government

#406      30 min 12 sec
Treaty fatigue: International law meets the new globalized nationalism

Judge James Crawford

International Court of Justice jurist James Crawford on the diminishing appetite of nation states to join new international agreements or remain in established ones, with troubling implications for formulating and upholding international laws. Presented by Lynne Haultain.

#403      39 min 55 sec
Copping it globally: The rise and reach of transnational policing

Prof Ben Bowling

Criminologist Ben Bowling on how policing is increasingly crossing national borders, chasing globalized crime and cyber offenses, and raising serious questions about governance and public accountability. Ben also examines issues around stop-and-search police powers in the global context. Presented by Peter Clarke.

#400      43 min 23 sec
Phantom democracies: John Keane on the New Global Despotism

Prof. John Keane

Political scientist and author John Keane on the recent proliferation of corrupt political regimes that employ democratic rhetoric, staged elections, social media and economic growth to cultivate public loyalty and give the appearance of legitimacy. Presented by Peter Mares.

#399      28 min 10 sec
How attitudes disable: Rethinking our assumptions about people with impairments

Professor Eric Emerson

Social epidemiologist Prof. Eric Emerson argues that "disability" and "being disabled" really refer to the effects of social and economic marginalisation of people with certain types of physical or mental impairments, and not the personal impact of the impairments themselves. While some societies have made strides in improving the lives of the people with impairments, we have yet to tackle our fundamental assumptions about disability and how it arises from the interaction between health conditions and the society in which we live. Presented by Lynne Haultain.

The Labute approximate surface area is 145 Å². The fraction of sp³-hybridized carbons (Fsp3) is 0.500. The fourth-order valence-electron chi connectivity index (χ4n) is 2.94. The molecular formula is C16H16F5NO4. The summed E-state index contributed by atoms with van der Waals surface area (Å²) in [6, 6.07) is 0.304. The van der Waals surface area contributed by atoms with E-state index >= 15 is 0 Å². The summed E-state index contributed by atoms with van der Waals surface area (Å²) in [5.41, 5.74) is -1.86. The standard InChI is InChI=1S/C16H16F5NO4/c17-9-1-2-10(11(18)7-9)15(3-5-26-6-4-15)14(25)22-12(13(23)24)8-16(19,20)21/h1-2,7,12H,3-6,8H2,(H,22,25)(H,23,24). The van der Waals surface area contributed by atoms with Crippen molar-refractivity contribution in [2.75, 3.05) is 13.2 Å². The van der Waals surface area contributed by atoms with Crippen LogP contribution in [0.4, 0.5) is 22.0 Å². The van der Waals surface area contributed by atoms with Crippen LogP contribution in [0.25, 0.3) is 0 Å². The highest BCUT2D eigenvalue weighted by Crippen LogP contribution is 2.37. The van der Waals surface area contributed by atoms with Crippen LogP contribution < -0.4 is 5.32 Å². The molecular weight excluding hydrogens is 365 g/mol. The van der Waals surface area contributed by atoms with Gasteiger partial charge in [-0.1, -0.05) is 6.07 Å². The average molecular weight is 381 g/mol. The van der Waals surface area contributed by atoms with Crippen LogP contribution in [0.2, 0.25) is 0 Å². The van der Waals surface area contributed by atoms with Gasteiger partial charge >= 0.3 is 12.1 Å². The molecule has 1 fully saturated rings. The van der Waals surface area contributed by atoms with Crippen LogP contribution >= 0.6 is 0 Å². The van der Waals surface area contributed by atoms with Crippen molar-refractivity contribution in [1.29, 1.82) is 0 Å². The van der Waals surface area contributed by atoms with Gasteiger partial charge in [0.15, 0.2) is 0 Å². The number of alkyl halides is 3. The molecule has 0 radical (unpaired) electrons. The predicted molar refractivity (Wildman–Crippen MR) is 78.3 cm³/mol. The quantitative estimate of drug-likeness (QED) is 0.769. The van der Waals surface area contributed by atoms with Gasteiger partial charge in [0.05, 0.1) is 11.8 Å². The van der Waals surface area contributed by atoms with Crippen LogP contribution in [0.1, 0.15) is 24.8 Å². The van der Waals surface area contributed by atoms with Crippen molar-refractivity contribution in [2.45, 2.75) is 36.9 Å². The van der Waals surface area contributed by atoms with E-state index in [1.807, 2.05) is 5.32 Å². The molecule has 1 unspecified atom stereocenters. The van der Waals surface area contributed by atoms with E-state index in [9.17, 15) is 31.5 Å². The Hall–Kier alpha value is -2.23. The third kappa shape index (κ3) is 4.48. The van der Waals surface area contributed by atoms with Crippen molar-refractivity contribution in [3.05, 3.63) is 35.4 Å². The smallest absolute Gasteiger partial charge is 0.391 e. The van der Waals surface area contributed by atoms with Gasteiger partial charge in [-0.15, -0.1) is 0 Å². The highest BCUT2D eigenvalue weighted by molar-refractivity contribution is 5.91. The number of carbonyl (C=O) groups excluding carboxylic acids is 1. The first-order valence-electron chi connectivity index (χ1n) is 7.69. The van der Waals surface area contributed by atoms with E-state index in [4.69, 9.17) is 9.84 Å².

#396      36 min 57 sec
Rivers as persons: What it means to give legal rights to nature

Erin O'Donnell
Julia Talbot-Jones

Environmental law researcher Erin O'Donnell and economist Julia Talbot-Jones explain what's behind recent moves to give legal personhood to rivers in India, New Zealand and elsewhere. With philosophical roots going back decades, new legal and legislative developments granting personhood to nature seek both to recognise indigenous or religious claims as well as provide new avenues for environmental protection. But what does this mean, and how will giving rights to nature be enforced? Can rivers now bring lawsuits, and can we, in turn, sue them? Presented by Lynne Haultain.

#383      33 min 54 sec
Crimes of state: When a nation goes from protector to perpetrator

Prof Penny Green

Criminologist Penny Green explains how states, entrusted to define crimes and enforce the laws that deter them, can themselves be complicit in the worst social harms. Professor Green is director of the International State Crime Initiative, which seeks to understand how states can become perpetrators rather than protectors, and how civil society groups can be enlisted to fight back. Presented by Lynne Haultain.

#381      28 min 36 sec
Let's get physical: Designing cities with our health in mind

Prof Mark Stevenson

Urban public health researcher Prof Mark Stevenson describes the better human health outcomes to be had in cities that emphasize active transport modes like cycling and walking, while discouraging dependence on cars. Presented by Lynne Haultain.